And, as in London, ethnic diversity marks Paris apart from the rest of the country. By law, France does not collect data on the ethnicity or religion of its people, but it does have information on its residents' country of birth.
According to these statistics, over a quarter of all Parisians were born outside France, almost four times the national average.
In Germany, Berlin has long suffered from the perception that it was the source of Germany's historic ills, including the Nazis. That's unfair: most of the leading Nazis were not from Berlin and detested the city.
Still, national suspicions of Berlin and the city's painful divisions during the four decades of the Cold War have left their mark: Berlin is still poorer than other German population centres such as Frankfurt or Munich.
But Germany's capital is catching up fast, as hundreds of thousands of top German civil servants, diplomats from every nation and well-paid business executives pour into the city.
Berlin's population is already younger than anywhere else in Germany. Berlin is the city for every "alternative" lifestyle imaginable, as well as quite a few you'd never dare imagine. And, of course, it's racially diverse, with entire areas of the city dominated by ethnic Turks; overall, the city's non-German population is about 20 per cent, almost double the national average.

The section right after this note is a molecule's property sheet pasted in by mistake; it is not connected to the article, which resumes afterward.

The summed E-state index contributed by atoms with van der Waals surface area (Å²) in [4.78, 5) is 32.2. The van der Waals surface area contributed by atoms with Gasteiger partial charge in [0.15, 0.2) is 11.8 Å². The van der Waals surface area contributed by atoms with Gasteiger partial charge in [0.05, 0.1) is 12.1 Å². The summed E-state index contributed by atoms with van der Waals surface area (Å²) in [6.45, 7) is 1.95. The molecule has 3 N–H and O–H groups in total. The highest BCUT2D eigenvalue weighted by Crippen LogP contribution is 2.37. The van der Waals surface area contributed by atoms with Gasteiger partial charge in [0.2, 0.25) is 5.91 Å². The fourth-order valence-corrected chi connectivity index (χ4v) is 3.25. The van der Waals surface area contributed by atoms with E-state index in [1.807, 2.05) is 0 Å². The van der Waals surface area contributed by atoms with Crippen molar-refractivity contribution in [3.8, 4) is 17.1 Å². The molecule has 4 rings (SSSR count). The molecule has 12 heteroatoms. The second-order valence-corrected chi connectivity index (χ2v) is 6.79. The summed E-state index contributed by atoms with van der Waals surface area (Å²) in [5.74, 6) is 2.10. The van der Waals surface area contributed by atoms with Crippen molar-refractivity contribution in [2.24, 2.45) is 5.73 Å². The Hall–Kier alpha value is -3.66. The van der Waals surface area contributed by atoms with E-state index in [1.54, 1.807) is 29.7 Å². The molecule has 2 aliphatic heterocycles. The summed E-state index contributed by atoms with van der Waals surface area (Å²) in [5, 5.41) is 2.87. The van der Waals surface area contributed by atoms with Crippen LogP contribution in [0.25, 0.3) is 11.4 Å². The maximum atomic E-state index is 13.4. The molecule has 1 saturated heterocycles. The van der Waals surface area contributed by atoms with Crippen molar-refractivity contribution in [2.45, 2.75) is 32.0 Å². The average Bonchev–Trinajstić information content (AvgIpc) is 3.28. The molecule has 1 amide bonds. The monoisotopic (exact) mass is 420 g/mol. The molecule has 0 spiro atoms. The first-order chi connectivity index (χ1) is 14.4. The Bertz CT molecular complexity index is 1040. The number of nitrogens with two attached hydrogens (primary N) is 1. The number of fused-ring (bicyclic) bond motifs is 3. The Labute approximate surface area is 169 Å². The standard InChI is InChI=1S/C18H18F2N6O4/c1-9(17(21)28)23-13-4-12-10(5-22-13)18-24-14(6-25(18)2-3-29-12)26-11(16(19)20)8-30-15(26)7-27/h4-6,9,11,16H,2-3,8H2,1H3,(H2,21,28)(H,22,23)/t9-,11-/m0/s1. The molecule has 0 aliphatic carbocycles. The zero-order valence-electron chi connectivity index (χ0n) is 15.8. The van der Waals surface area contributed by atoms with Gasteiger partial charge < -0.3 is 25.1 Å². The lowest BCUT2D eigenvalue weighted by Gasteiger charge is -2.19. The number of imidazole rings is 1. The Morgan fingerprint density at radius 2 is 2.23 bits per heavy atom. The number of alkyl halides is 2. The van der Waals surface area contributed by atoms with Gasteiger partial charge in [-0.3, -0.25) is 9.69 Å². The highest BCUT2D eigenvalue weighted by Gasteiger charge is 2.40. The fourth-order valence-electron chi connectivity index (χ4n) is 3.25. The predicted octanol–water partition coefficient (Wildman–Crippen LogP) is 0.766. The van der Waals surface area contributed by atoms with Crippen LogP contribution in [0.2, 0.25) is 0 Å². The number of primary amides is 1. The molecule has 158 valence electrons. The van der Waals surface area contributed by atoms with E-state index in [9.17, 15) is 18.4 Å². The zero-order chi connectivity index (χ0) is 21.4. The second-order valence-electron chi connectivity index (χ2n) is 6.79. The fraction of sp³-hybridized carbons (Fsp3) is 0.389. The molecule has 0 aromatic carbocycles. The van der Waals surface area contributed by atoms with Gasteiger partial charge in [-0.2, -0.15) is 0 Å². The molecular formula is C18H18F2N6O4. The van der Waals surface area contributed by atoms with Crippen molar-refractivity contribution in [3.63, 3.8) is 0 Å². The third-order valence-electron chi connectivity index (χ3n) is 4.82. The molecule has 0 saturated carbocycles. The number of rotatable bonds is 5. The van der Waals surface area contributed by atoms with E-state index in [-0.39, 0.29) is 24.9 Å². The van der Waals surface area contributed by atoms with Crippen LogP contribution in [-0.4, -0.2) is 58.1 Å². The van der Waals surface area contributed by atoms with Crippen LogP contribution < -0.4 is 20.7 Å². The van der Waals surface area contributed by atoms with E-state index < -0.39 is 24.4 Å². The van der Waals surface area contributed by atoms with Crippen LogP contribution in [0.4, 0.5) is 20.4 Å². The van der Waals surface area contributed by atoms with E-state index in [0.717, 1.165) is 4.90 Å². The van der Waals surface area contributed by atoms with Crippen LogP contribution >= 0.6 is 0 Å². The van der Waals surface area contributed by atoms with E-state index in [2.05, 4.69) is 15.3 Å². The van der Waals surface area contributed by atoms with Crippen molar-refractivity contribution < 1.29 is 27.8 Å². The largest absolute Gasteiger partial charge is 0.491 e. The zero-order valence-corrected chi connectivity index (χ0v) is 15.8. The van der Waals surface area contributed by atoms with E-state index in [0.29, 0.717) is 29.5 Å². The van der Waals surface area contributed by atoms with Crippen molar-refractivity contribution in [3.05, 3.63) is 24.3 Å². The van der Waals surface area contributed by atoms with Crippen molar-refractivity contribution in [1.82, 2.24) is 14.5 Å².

Apart from deceiving those who think that by visiting Paris or London they see Britain or France, do such distinctions between capital cities and their countries matter?
They do, in profound, surprising ways. First, because capital cities command many votes, control the media and are far better at articulating their needs, they skew national development priorities, by attracting a disproportionate share of investment resources.
When British politicians and newspapers complain about the woeful state of their antiquated transport networks, they usually refer to the commuter belt feeding millions into London, not to the countryside, where public transport is virtually non-existent. Vast resources are being poured into this commuter belt; as Mr Vince Cable, the British business minister, complained recently, London is "a giant suction machine, draining the life out of the rest of the country".
But other capitals also enjoy privileged attention. When French presidents dream up grand construction projects by which they wish to be remembered, they invariably pick Paris. And even the Germans, otherwise sensibly immune to the lure of their capital, could not resist lavishing many billions on sparkling new railway stations and a gigantic airport for Berlin.
Europe's megacities also tend to attract projects and initiatives which fire up the public's imagination and favourable media comments, but do little else. Bicycle projects are a case in point.